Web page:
Field 76 is a two-byte field of integer type that indicates the complexity of the image contained within frame 70, by specification of compression ratio, quality index, or a user-defined specification of the image, such values useful in measuring and controlling the performance of the decompression and display. Fields 77, 79, 81, 83 indicate certain parameters used in the compression of the video data for frame 70. The use of header information to communicate these parameters allow for decompression system 20 to have selectable capabilities, such that it can decompress video image data that were compressed according to different techniques. In addition, since each frame 70 includes these fields 77, 79, 81, 83, the provision of these fields according to the preferred embodiment of the invention enables dynamic compression, such that different compression techniques may be used on different frames 70 in the same video sequence. Field 77 is a two-byte field of integer type that specifies the level of decomposition in the compressed data of frame 70, so that decompression system 20 may perform the proper levels of decompression upon receipt. Field 79 is an integer field indicating the type of lossless compression performed by lossless compressor 34, for example:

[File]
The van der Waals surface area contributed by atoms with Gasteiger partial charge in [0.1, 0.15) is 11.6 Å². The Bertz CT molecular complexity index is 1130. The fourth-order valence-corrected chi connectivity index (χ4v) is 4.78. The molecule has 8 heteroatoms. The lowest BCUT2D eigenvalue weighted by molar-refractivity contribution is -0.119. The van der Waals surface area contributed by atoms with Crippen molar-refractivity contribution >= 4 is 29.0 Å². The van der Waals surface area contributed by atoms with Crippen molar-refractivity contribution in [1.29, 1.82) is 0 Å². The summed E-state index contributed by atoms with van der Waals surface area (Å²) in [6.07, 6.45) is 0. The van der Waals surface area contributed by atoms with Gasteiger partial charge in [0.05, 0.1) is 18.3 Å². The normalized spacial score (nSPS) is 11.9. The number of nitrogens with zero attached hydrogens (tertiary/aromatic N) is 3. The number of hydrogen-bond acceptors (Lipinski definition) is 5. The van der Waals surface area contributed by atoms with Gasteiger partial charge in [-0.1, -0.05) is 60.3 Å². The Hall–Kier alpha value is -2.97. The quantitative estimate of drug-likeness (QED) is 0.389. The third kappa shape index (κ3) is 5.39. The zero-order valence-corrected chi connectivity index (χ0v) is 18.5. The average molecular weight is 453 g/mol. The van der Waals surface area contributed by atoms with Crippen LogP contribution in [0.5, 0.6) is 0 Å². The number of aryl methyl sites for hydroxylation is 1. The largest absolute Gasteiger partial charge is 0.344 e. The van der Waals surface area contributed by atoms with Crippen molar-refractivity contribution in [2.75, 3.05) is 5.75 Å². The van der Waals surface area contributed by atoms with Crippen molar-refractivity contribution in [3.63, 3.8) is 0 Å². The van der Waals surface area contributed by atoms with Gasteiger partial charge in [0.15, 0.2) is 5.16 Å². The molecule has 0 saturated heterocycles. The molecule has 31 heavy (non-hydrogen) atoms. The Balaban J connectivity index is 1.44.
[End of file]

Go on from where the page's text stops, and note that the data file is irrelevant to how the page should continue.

0 : no lossless compression

1 : Huffman coding

2 : adaptive Huffman coding and so on. Field 81 is a two-byte field of integer type that indicates the quantization mode used by quantization processor 32 described hereinabove relative to compression system 10, for example following the tabular listing of the codes noted above. Field 83 is a two-byte field of integer type that stores the quantization value used by quantization processor 32, and thus depends upon the mode indicated in field 81. Using the tabular example noted hereinabove for control of quantization processor 32, the value of field 83 will indicate the quantization value as follows:

Mode # (field 81) Field 83 represents:

0 0 (don't care)

1 thresholding value

2 dequantizing scalar 3 address of the JPEG quantization table, as an offset from the compressed data 4 address of vector quantization table, as an offset from the compressed data

As indicated in Figure 14, portion 78 of frame 70 contains the compressed image data for field 70, and follows fields 87, 89. Field 87 is a four-byte field of long integer type that specifies the length of portion 78 containing the compressed data stream, and is useful in assisting the reading of the compressed data stream, such as by way of a DMA operation. Field 89 is a four-byte field of long integer type that indicates the offset distance between field 87 and the start of portion 78 containing the compressed image data; field 89 may thus be used to reserve space within frame 70 for other fields and information defined by the user or other developers.